Review Letter from Birmingham City Jail by Martin Luther King, Jr.

The Karen Dillard Case

    • Name the advantage students at Karen Dillard College Prep had and explain why it came about.
    • Was there something wrong with what happened?
    • What would a utilitarian have to say about this case?
    • Does utilitarianism provide the best framework to evaluate these actions ethically speaking?
    • Should the College Board have cancelled the scores of the students who had an unfair advantage?

Review the Karen Dillard case in Utilitarianism: The Greater Good from The Business Ethics Workshop.

The Ford Pinto Case

    • Describe what happened in the Ford Pinto case, the topic of debate, and the company’s decision.
    • Did the Ford Motor Company make the right decision? Was it the best decision on utilitarian grounds? Are utilitarian grounds sufficient to weigh this decision?

More specifically, we might say the Ford Motor Company’s decision involved a monetized utilitarianism.

    • Would a different kind of utilitarianism be a better approach?
    • What are some of the advantages and disadvantages of utilitarianism as an approach to business ethics?

Review the Ford Pinto case in Utilitarianism: The Greater Good from The Business Ethics Workshop.

Unit 1 Vocabulary

      • Act utilitarianism
      • Applied ethics
      • Consequentialism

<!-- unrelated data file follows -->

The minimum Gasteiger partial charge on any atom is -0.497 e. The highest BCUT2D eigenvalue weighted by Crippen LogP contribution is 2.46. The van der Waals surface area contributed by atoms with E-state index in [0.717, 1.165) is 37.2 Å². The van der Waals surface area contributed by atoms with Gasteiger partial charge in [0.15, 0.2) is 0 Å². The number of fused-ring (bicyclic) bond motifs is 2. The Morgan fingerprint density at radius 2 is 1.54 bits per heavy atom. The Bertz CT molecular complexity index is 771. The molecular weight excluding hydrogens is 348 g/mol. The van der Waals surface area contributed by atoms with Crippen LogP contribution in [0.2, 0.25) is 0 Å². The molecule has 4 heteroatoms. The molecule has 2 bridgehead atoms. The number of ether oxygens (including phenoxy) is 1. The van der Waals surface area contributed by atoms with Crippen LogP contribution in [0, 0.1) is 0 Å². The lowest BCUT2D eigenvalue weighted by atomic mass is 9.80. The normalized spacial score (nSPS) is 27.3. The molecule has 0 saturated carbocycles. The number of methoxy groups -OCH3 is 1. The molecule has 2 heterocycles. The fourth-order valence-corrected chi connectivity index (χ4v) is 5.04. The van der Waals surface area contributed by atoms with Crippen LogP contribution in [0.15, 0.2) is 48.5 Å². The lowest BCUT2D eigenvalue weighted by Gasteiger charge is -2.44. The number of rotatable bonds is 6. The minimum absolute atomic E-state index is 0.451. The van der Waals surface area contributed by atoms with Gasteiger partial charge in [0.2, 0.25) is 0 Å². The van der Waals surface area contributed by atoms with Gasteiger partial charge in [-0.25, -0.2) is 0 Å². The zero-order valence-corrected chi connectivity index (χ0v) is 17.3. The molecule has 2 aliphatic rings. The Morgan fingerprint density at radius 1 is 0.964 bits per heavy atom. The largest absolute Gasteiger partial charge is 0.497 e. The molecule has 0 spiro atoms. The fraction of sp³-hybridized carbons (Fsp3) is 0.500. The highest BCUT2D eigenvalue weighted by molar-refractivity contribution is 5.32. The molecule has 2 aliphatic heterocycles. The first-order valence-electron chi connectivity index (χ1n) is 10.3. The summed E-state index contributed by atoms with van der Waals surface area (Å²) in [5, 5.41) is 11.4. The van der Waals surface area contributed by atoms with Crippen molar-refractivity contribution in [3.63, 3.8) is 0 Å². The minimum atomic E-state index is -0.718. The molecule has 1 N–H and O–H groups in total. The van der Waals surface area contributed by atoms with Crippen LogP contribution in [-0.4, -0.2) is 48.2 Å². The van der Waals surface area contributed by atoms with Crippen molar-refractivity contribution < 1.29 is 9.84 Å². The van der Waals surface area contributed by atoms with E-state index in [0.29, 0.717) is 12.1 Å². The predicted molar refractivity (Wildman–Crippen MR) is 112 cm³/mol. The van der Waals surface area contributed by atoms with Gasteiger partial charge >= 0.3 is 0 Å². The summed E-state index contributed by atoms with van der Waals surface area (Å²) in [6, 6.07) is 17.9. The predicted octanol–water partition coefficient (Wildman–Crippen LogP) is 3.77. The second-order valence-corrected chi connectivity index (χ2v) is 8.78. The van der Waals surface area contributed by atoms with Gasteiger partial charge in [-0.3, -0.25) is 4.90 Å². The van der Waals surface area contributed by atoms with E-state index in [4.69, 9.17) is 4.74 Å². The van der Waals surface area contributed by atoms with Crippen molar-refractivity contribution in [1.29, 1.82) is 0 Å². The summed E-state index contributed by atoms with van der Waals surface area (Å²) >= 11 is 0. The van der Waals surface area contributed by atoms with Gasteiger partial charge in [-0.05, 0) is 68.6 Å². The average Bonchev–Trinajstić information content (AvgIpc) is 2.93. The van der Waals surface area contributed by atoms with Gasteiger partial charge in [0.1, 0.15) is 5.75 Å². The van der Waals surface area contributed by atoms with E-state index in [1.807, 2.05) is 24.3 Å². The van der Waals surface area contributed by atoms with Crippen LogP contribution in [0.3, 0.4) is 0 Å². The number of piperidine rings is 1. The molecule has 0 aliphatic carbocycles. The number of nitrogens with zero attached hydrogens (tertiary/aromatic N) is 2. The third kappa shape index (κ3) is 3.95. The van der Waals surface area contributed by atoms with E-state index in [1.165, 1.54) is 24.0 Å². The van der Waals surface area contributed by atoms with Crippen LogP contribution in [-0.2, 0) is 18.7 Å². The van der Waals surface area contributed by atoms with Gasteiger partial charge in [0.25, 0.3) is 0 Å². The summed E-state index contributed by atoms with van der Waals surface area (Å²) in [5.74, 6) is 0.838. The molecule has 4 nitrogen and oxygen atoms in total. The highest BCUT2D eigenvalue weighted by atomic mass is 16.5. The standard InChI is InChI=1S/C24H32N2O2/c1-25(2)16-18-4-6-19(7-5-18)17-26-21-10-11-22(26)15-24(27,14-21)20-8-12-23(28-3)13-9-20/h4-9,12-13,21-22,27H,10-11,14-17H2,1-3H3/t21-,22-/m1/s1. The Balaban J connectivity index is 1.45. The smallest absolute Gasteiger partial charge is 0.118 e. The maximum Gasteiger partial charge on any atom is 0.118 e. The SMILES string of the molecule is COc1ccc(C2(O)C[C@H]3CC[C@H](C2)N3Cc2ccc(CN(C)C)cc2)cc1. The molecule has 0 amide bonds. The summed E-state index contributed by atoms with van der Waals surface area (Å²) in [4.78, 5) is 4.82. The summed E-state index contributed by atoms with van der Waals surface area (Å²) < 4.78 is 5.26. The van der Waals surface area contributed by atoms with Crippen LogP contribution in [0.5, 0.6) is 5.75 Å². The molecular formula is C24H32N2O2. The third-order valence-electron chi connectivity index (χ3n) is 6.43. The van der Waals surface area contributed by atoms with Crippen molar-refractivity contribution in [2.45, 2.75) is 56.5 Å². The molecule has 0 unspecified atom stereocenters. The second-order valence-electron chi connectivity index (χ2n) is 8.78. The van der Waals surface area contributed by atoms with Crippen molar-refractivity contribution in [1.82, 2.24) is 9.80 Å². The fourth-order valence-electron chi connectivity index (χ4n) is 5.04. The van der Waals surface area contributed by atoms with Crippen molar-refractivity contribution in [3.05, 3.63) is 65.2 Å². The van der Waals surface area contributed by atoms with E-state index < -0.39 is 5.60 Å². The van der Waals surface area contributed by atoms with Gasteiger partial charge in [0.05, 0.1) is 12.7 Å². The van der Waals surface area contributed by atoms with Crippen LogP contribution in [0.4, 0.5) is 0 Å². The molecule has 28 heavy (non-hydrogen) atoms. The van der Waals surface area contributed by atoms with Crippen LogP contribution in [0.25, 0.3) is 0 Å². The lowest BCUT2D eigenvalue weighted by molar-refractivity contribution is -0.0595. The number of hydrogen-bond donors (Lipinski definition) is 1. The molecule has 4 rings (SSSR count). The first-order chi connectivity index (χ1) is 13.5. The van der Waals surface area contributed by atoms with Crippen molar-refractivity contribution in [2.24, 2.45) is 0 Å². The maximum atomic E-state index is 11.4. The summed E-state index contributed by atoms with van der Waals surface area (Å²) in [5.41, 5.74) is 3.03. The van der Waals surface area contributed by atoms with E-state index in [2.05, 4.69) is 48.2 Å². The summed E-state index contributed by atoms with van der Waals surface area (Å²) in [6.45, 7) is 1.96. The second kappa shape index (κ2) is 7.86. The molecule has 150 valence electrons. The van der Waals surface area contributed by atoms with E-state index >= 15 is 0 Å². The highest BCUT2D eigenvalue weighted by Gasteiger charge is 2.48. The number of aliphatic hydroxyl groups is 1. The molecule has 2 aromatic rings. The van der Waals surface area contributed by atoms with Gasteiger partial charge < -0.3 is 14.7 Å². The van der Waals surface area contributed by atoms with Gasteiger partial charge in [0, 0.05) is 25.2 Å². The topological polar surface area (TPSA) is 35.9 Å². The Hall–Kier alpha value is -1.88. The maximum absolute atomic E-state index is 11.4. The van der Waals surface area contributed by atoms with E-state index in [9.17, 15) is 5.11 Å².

• Deontology
      • Divine law
      • Eternal law
      • Ethical dilemma
      • Ethics
      • Ethics of care
      • Eudaimonia
      • Greatest happiness principle
      • Hard utilitarianism
      • Hedonistic utilitarianism
      • Higher and lower pleasures
      • Human flourishing
      • Idealistic utilitarianism
      • Immanuel Kant
      • Jeremy Bentham
      • John Rawls
      • John Stuart Mill
      • Just Law vs. unjust law
      • Justice
      • Legal and illegal action
      • Living a good life
      • Martin Luther King, Jr.
      • Metaethics
      • Monetized utilitarianism
      • Moral intuitions
      • Moral law
      • Moral philosophy
      • Moral principles
      • Morality
      • Natural law
      • Nature
      • Necessity
      • Normative ethics
      • Obligations
      • Plato
      • Pleasures
      • Practical reason
      • Principle of utility
      • Reflective equilibrium
      • Rights
      • Rule utilitarianism
      • Social contract theory
      • Soft utilitarianism
      • Speculative reason
      • St. Thomas Aquinas
      • Thomas Hobbes
      • Two governances
      • Utilitarianism
      • Utility
      • Values
      • Veil of ignorance
      • Virtue ethics
      • Wants

Last modified: Wednesday, July 17, 2019, 6:57 PM